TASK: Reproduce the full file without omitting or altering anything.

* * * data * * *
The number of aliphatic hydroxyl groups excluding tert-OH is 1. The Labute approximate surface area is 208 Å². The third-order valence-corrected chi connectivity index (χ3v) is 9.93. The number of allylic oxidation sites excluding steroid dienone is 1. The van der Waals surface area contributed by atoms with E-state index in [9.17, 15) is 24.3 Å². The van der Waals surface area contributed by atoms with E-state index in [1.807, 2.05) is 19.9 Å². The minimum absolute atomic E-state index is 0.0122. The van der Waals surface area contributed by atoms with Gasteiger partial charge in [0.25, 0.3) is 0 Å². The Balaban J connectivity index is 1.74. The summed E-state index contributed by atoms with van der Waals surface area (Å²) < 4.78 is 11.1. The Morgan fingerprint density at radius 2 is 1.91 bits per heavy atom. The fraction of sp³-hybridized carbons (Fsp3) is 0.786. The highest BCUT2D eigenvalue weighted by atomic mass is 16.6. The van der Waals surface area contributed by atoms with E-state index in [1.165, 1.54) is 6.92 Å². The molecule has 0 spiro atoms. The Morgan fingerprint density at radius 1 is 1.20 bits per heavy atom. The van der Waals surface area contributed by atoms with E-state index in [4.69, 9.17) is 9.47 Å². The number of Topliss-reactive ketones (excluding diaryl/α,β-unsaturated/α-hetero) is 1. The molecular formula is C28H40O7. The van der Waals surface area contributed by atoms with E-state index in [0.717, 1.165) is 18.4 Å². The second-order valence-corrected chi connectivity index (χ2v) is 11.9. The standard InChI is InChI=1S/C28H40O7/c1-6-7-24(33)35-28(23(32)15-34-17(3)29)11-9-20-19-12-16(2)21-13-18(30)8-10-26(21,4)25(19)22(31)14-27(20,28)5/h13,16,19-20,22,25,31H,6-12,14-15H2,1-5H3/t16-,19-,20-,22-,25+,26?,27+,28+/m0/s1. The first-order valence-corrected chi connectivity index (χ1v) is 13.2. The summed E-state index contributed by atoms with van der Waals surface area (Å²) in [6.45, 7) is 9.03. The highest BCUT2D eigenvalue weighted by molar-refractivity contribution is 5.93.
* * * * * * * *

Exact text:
The number of aliphatic hydroxyl groups excluding tert-OH is 1. The Labute approximate surface area is 208 Å². The third-order valence-corrected chi connectivity index (χ3v) is 9.93. The number of allylic oxidation sites excluding steroid dienone is 1. The van der Waals surface area contributed by atoms with E-state index in [9.17, 15) is 24.3 Å². The van der Waals surface area contributed by atoms with E-state index in [1.807, 2.05) is 19.9 Å². The minimum absolute atomic E-state index is 0.0122. The van der Waals surface area contributed by atoms with Gasteiger partial charge in [0.25, 0.3) is 0 Å². The Balaban J connectivity index is 1.74. The summed E-state index contributed by atoms with van der Waals surface area (Å²) < 4.78 is 11.1. The Morgan fingerprint density at radius 2 is 1.91 bits per heavy atom. The fraction of sp³-hybridized carbons (Fsp3) is 0.786. The highest BCUT2D eigenvalue weighted by atomic mass is 16.6. The van der Waals surface area contributed by atoms with E-state index in [1.165, 1.54) is 6.92 Å². The molecule has 0 spiro atoms. The Morgan fingerprint density at radius 1 is 1.20 bits per heavy atom. The van der Waals surface area contributed by atoms with E-state index in [4.69, 9.17) is 9.47 Å². The number of Topliss-reactive ketones (excluding diaryl/α,β-unsaturated/α-hetero) is 1. The molecular formula is C28H40O7. The van der Waals surface area contributed by atoms with E-state index in [0.717, 1.165) is 18.4 Å². The second-order valence-corrected chi connectivity index (χ2v) is 11.9. The standard InChI is InChI=1S/C28H40O7/c1-6-7-24(33)35-28(23(32)15-34-17(3)29)11-9-20-19-12-16(2)21-13-18(30)8-10-26(21,4)25(19)22(31)14-27(20,28)5/h13,16,19-20,22,25,31H,6-12,14-15H2,1-5H3/t16-,19-,20-,22-,25+,26?,27+,28+/m0/s1. The first-order valence-corrected chi connectivity index (χ1v) is 13.2. The summed E-state index contributed by atoms with van der Waals surface area (Å²) in [6.45, 7) is 9.03. The highest BCUT2D eigenvalue weighted by molar-refractivity contribution is 5.93.